5. These books all seem to severely lack in the sense of humor department. This. is. not. okay. This is perhaps the biggest reason I just can’t do it. I need more. I want to be challenged. I want to laugh and cry, but not because “his heart has been too scarred to let her love in, despite their undeniable attraction…but he unknowingly gave himself a milk mustache on his curvaceous and stubbly upper lip, and her heart skipped a beat.” (You get the idea.)
If you are a fan of these books (or a writer of them, or an agent of them (like Chip MacGregor, my agent)), I apologize for being so brash. I’m not trying to be a guy about it.
It’s just my opinion that these books are for women what the Victoria’s Secret Fashion Show holiday tv special is for men. They offer something superficial, that aims to scratch an itch, but ends up inflaming the whole thing. Less, not more, is the remedy, but no one wants to give it up.
I realize writing this will mean I’ll never get a Christmas card from:
- Terri Blackstock
- Wanda Brunstetter
- Ted Dekker (?)
- Karen Kingsbury
- Beverly Lewis
- Tracie Peterson
- Francine Rivers
- Kim Vogel Sawyer
For a long list of these books, click here. If you start to feel ill, even at the sheer multitude, I wanna hear from you.
Here’s the surprise ending:
If any of these authors will have me over for dinner, and try to change my mind, I will indulge that. (In stereotypical male form, you may get to me through my stomach. And that’s a chance I’m willing to take, especially if there is PA German Apple crumb pie involved.)
What do you think about this genre?
Are you a woman who gets embarrassed by what’s available in the “Women’s genre”?
Ladies, if you like these books, have your say.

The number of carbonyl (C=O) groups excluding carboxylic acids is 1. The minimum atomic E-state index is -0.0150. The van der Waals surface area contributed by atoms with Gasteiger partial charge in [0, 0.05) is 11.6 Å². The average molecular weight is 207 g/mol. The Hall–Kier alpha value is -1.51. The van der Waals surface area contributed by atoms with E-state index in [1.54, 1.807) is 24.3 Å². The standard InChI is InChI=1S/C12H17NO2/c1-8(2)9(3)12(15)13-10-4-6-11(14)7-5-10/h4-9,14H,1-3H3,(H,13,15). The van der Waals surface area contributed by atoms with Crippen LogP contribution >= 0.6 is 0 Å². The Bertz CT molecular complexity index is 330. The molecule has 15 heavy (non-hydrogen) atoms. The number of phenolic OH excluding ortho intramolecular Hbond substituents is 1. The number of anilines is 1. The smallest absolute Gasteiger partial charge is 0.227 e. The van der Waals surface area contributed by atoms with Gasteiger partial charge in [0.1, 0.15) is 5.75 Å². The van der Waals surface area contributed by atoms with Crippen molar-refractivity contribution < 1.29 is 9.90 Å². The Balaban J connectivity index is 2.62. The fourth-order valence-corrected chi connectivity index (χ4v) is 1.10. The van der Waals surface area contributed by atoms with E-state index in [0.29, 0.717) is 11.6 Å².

And guys, what’s your take on any of this? (If you were given $20, would you read a “bonnet ripper” and contribute at a book discussion? Or would you just break out in hives?)
Posted on December 1, 2010
I’ve known Jon Acuff for few years now. We have the same agent. And he’s even given me an invitation to write on his blog. (Here’s the post). I was a fan of Stuff Christians Like long before Jon wrote his first book, called, well, surprisingly Stuff Christian Like. And even long before he was selling ads to….what?! NBC… (what the heck? wow. whoa. Jon Jon, way to go.) Oh! and even way back (sort of ) when he was using his spy name “Jon Christopher”… seemingly to throw weaker fans off his scent.
This is all to say that this post isn’t to actually rival Jon’s awesomeness, or his blog. (Jon gets more views in two minutes than I get all week.)
In fact, I’ll tell you outright that Jon’s new book called Gazelles, Baby Steps, and 37 Other Things Dave Ramsey Taught Me About Debt promises to be awesome. And Jon delivers in a way that could compete with Octomom. Delivers.
Is this a “coattails post”… like something written to ride on another writer’s popularity and winsome humor to get more readers? Of course. [And frankly, I’d be surprised if you’d need me to ask such an obvious rhetorical question. Will I always ask rhetorical questions?]
Anyway: I highly recommend you order Jon’s book for a loved one for the holidays. It makes a great gift. A limited time special here will give it to you for only $10. Laugh, Learn about Money, and Linger on the comedic stylings of Jon Acuff.
If you’re a Jon Acuff fan, you already know all these things, and I hope you’ve stayed with me. We all must be on the same page. You know this. I know this. Jon knows this. We’re a
fan club, er… family, er… community…team. So we have to move like one. As. one.
7 Reasons Why my Blog will make you cry LESS than Jon Acuff’s blog